Our Fleet

CESSNA 150

x2 Passengers
X1 Engine

JABIRU 120

x2 Passengers
X1 Engine

CESSNA 150

x2 Passengers
X1 Engine

RV9

x2 Passengers
X1 Engine

CESSNA 210

x2 Passengers
X1 Engine

REDBIRD-SIMULATOR

x2 Passengers

CESSNA CITATION

x9 Passengers
X2 EngineS

CESSNA 340

x6 Passengers
X2 EngineS

MU 2

x2 Passengers
X2 EngineS

Frequently asked questions

By law, a minimum of 45 hours is required. This consists of 25 hours dual instruction and 15 hours solo flight, with further 5 hours simulator instrument training. This though, is the legal minimum. Additional hours may be needed to complete the syllabus depending on the student’s aptitude and progress.

Yes, you can. Packages will be tailor-made to suit the individual’s needs. This depends on how often you want to fly and how much you can afford. You can meet the Chief Flying Instructor (CFI) to discuss your needs with regards to working out an individual package.

Training is done on a one-to-one basis, thus you can start your training any time during the year when you are ready.

As an instructor you will earn between NAD 6500 and NAD 12000 per month after you have completed school. You can earn more, depending on how hard you are willing to work.

Yes, in most countries. However, the medical examination, Air Law examinations and PPL flight test must be re-done in that country. The requirements are similar to those applicable to an overseas pilot wishing to fly in our country.

At least every 10 flying hours, where after you (the school and learner) will receive a progress report on performance.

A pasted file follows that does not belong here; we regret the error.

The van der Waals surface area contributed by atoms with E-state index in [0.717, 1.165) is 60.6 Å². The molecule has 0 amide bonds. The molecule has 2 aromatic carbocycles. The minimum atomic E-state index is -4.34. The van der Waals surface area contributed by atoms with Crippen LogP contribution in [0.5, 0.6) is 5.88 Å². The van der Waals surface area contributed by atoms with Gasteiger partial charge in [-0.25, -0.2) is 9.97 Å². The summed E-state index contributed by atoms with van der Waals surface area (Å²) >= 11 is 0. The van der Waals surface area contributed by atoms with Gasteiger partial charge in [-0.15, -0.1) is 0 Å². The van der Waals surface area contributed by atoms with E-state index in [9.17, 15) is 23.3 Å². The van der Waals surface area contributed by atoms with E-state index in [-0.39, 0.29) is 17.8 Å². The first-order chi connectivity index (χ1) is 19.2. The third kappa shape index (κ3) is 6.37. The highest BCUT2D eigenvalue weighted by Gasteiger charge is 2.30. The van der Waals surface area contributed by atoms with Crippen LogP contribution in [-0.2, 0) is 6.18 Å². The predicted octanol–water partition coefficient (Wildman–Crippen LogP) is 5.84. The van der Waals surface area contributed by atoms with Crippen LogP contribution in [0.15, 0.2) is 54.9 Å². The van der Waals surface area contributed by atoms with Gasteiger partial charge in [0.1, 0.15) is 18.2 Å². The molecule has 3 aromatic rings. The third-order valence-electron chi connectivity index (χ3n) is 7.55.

When beginning your PPL training, bear in mind that you can only be sent on your initail solo on reaching the age on 16. If youbegin you training before you are 16 you will be ready to go solo long before your 17th birthday. The proble hre is that it becomes costly to maintain your flying skills while waiting untill you are 17. In these circumstances you have to fly far more hours than required.

Definitely. In the aviation industry one needs to take every opportunity possible. If you are thinking of making a career in aviation, you need to aim at qualifying as a Commercial Pilot as early as possible. If you can finish your PPL and Night Rating whist still at school, you will be ready to qualify for you Commercial License in the first years after you matriculate. This means you could be a Commercial Pilot and possible an instructor at the age of 18 or 19 an obvious advantage.

Taking one training flight a week is ideal. However, keep in mind that the more regularly one flies, the quicker the learning process.

Not at all. The PPL ground school is mainly conducted after school from 2pm to 4pm. The subject consist of:

  1. Principles of Flight
  2. Engine and Airframe
  3. Air Law
  4. Meteorology
  5. Navigation
  6. Radio Telephony
  7. Human Factors
  8. Aircraft Instruments
  9. Flight Planning

All other PPL training lectures are given as a one-on-one between student and instructor.

Ground school lasts about two terms. once you have completed the ground phase you can commence with the flying phase. At WFTC we structure it in such a manner that you benefit to the maximum extent. This maximizes the experience you gain in this time, rather than just flying on an ad-hoc basis and in effect achieving very little.

Tinus Dreyer

ops@flywftc.com

Atalia Van Francois

manager@flywftc.com

Rudo Magwere

rudo@flywftc.com

Koos Theron

koos@flywftc.com